The use of civilians to put pressure on Spain recalls the ‘Green March’ of 1975 when about 300,000 Moroccans, orchestrated by the government, marched into Spanish-occupied Western Sahara. The march caught the Spanish in a moment of crisis; Franco was on his deathbed. The acting government was in no mood for a colonial war and negotiated an exit with Morocco and Mauritania (Mauritania later gave up its claim). The Polisario Front, which had been fighting the Spanish over the territory, then trained its weapons on Morocco.
The territory has existed in a legal limbo ever since. The UN considers the Green March occupation an act of colonisation. A proposed referendum (that would include the Green March Moroccans) agreed by the Polisario Front as a condition of the ceasefire has failed to materialise.
Morocco insists the solution lies in creating an autonomous state ultimately controlled by Rabat. The events in Ceuta and Melilla have pulled together almost all of the intersecting threads of Spain’s complicated relationship with North Africa, where its adventures in empire-building began and ended.
Morocco’s designs on Ceuta and Melilla ebb and flow as regularly as the waves that lap on their Mediterranean shores. Tensions had already begun escalating before Ghali arrived in Spain. Morocco closed the borders with Ceuta and Melilla in March 2020, ostensibly because of the pandemic. The result has been a build-up of pressure as thousands of Moroccans who rely on trade with the two enclaves have been denied their only source of income.
While Morocco has previously been able to count on the support of France in its diplomatic skirmishes with Spain, this time King Mohammed VI’s government seems to have underestimated European unity on migration.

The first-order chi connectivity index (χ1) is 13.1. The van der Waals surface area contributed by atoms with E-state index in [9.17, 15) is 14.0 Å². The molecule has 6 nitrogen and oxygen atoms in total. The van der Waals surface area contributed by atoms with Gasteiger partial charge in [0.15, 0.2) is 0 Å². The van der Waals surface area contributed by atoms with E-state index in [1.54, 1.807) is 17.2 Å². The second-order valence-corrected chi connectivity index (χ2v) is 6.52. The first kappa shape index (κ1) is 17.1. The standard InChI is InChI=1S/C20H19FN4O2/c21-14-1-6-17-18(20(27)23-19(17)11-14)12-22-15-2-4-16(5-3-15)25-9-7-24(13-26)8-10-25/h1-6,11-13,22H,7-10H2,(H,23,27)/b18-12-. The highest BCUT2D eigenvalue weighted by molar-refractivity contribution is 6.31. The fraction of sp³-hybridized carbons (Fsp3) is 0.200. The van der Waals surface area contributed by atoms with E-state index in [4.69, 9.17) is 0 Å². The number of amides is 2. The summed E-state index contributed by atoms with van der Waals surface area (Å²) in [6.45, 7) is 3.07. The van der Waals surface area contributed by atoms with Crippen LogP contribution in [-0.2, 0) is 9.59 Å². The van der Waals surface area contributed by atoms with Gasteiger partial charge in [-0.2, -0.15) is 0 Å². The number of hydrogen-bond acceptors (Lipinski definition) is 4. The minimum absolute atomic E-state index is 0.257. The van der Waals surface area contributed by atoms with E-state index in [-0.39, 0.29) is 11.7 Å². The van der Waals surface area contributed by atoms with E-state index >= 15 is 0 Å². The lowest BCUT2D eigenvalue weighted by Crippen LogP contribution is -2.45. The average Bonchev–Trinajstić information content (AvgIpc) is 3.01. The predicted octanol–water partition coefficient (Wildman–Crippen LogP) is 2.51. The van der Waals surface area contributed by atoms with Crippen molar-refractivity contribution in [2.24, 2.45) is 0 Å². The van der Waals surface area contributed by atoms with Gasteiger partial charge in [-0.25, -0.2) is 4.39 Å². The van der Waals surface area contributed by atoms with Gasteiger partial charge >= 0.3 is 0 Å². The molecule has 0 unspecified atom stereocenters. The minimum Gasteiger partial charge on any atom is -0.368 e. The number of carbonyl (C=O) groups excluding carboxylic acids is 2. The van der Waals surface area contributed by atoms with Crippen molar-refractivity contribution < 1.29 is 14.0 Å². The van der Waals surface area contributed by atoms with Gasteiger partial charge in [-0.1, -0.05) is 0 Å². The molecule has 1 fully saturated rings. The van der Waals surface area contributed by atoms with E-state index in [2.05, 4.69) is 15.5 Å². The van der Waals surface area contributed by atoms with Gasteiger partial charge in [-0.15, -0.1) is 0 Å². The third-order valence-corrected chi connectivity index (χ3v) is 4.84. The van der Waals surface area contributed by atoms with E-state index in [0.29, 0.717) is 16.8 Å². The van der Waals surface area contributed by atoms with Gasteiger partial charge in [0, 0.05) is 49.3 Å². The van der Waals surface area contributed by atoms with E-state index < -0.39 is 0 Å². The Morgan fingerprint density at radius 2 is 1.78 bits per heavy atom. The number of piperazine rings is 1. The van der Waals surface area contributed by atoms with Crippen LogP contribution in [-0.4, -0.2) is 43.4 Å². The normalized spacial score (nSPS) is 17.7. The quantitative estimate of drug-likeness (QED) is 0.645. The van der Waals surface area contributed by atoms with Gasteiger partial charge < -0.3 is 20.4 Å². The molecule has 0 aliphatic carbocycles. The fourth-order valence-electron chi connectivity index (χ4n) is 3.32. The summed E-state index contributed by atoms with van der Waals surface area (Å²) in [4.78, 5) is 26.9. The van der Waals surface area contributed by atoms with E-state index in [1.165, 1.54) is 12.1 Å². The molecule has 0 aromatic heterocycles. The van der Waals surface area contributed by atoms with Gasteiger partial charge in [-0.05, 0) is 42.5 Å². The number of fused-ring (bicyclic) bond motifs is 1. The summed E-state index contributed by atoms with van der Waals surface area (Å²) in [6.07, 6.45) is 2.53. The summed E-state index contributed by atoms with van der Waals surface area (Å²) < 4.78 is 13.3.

Morocco appears to have used unaccompanied minors to pile more pressure on Spanish prime minister Pedro Sanchez. The NGO Fundacion Raices says children as young as six from Moroccan villages surrounding the enclaves and teenagers from West African countries and as far away as Yemen were among those who crossed over.
Many are reported to still be hiding in the hills surrounding the cities. Spain. for its part, has been criticised for practising what’s known as devoluciones en caliente, in which the migrants are sent back without first being processed.
Ghali, 71, arrived in Spain under a false name and using an Algerian passport on the Algerian presidential plane. He has been accused of torture at Sahrawi refugee camps in Tindouf, a town in western Algeria, in a case brought by a Polisario dissident. He also faces allegations of war crimes brought by a dissident Sahrawi group in Spain. Ghali recently testified in court via video conference from his hospital bed in Logroño before returning to Algeria after the judge said he saw no justification for remanding him.
Morocco has drawn comparisons between the Western Sahara and Spain’s recent clashes with Catalan separatists. Morocco deferred to Spain’s wishes when Catalan leaders weren’t given a full diplomatic reception when they visited Rabat. Spain insists Ghali was taken in for humanitarian reasons and that it is following due legal process. Morocco needs to keep the momentum going on its bid to claim the Western Sahara. But it’s unlikely to get the help it hoped for from Europe. A ruling by the European Court of Justice, expected shortly on whether Morocco should be allowed to export goods from Western Sahara, is unlikely to please Rabat.
Meanwhile, relations show no sign of easing, with the prospect of a summer of simmering tensions and another long chapter in the long story of Spain’s African entanglements.